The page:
Kremlin spokesman Dmitry Peskov said that Russia has recognized the rebel regions’ independence “in borders that existed when they proclaimed” their independence in 2014.
Ukrainian forces later reclaimed control of large part of both regions during a nearly eight-year conflict that has killed over 14,000 people.
DAMASCUS, Syria — Syria’s foreign minister has praised Russia’s recognition of the independence of rebel regions in eastern Ukraine, describing it as a step “toward defending world peace.”
Faisal Mekdad spoke during a visit to Moscow. He said that “we have been cooperating with the republics of Donetsk and Luhansk for a long time, and we believe that these current conditions will help increase this cooperation,” Syria’s state news agency SANA reported.
Also Tuesday, President Bashar Assad’s office released a statement saying that the Syrian president received in December a delegation of Russian legislators, including representatives from the Donetsk region, and told them at the time that Damascus “is ready to recognize the Republic of Donetsk and an agreement was reached to start relations with it.”
Russia has been a main backer of Assad’s government during the Arab country’s decade-old conflict. Russian military intervention since September 2015 has helped tip the balance of power in Assad’s favor.
BELGRADE, Serbia – Most of the leaders in the war-scarred Balkans condemned Russia’s decision to recognize two separatist regions in eastern Ukraine, while Serbia’s president said he fears pressure to join Western sanctions against his Kremlin allies.
″There are now many challenges (for Serbia) of political, security and economic nature,” Serbia’s President Aleksandar Vucic said. “The political pressures will be greater than ever.”
Montenegrin President Milo Djukanovic, who led the small Adriatic state to NATO membership in 2017 despite strong opposition from Russia, gave his support to Ukraine.
“Montenegro confirms its unanimous support of the independence, territorial integrity and sovereignty of Ukraine within its internationally recognized borders,” said Djukanovic.
Croatian Prime Minister Andrej Plenkovic also slammed Russian President Vladimir Putin’s decision, as did Slovenian Prime Minister Janez Jansa.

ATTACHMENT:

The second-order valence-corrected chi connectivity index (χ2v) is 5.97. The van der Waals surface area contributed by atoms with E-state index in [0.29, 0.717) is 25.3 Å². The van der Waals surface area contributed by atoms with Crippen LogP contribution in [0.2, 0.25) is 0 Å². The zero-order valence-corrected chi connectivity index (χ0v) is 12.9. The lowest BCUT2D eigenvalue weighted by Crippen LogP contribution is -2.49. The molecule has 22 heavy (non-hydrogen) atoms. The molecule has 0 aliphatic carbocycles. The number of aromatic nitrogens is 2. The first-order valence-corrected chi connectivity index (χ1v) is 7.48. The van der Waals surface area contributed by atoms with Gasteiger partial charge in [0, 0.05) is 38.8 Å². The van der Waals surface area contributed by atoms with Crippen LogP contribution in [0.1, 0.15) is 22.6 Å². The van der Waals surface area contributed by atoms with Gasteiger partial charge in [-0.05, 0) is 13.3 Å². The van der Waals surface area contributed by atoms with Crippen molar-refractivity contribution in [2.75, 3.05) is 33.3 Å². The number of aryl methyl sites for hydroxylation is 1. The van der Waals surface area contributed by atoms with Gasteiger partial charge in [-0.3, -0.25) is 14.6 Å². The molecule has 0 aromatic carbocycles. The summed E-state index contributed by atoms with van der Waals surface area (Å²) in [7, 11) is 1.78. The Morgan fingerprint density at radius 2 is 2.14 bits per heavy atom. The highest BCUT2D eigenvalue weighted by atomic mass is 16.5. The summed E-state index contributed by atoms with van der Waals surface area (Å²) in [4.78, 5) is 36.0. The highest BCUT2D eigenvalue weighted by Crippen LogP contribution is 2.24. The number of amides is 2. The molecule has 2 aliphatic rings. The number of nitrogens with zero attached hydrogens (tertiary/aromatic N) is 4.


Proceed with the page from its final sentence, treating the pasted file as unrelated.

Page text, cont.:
ATHENS, Greece — Greece’s government says it is drawing up plans to assist some 100,000 ethnic Greeks who live in eastern Ukraine.
Andreas Katsaniotis, a deputy foreign minister for Greek communities abroad, said consular services had been enhanced in the Ukrainian port of Mariupol, where the ethnic Greek community is based.
Plans to assist members of that community were the subject of an emergency meeting convened Tuesday by Prime Minister Kyriakos Mitsotakis with top defense, energy and foreign policy officials. Asked if there was a plan to evacuate ethnic Greeks from the region, Katsaniotis told state television: “Of course, but we still haven’t reached that situation.”
VIENNA — Austrian Chancellor Karl Nehammer says his country has summoned the Russian ambassador to protest Moscow’s breach of Ukraine’s sovereignty.
Nehammer said Austria supports the EU’s approach of imposing sanctions against Russia step by step, starting with a formal decision Tuesday afternoon by the bloc’s foreign ministers.
“There is a variety of sanctions options that now need to be used in a targeted way because we have to assume that we haven’t yet reached the peak of the escalation,” he told reporters in Vienna.
Nehammer also assured Austrians that even if Russia were to stop delivering natural gas immediately, “the energy supply is secure.”
Authorities in Vienna are also stepping up surveillance of potential cyberthreats to Austrian government institutions. The country’s foreign ministry was targeted in a cyberattack two years ago that was traced to Russia.
ANKARA, Turkey — Turkish President Recep Tayyip Erdogan says Russia’s decision to recognize two separatist regions in eastern Ukraine is “unacceptable” and is calling for a respect of international laws.
Speaking to Turkish journalists during a three-nation tour of Africa, Erdogan said the decision was a clear violation of Ukraine’s political unity, sovereignty and territorial integrity.
“We consider this decision by Russia as being unacceptable,” Erdogan said. “We reiterate our call to the parties to respect common sense and international law.”
His comments were reported by Hurriyet newspaper and other media.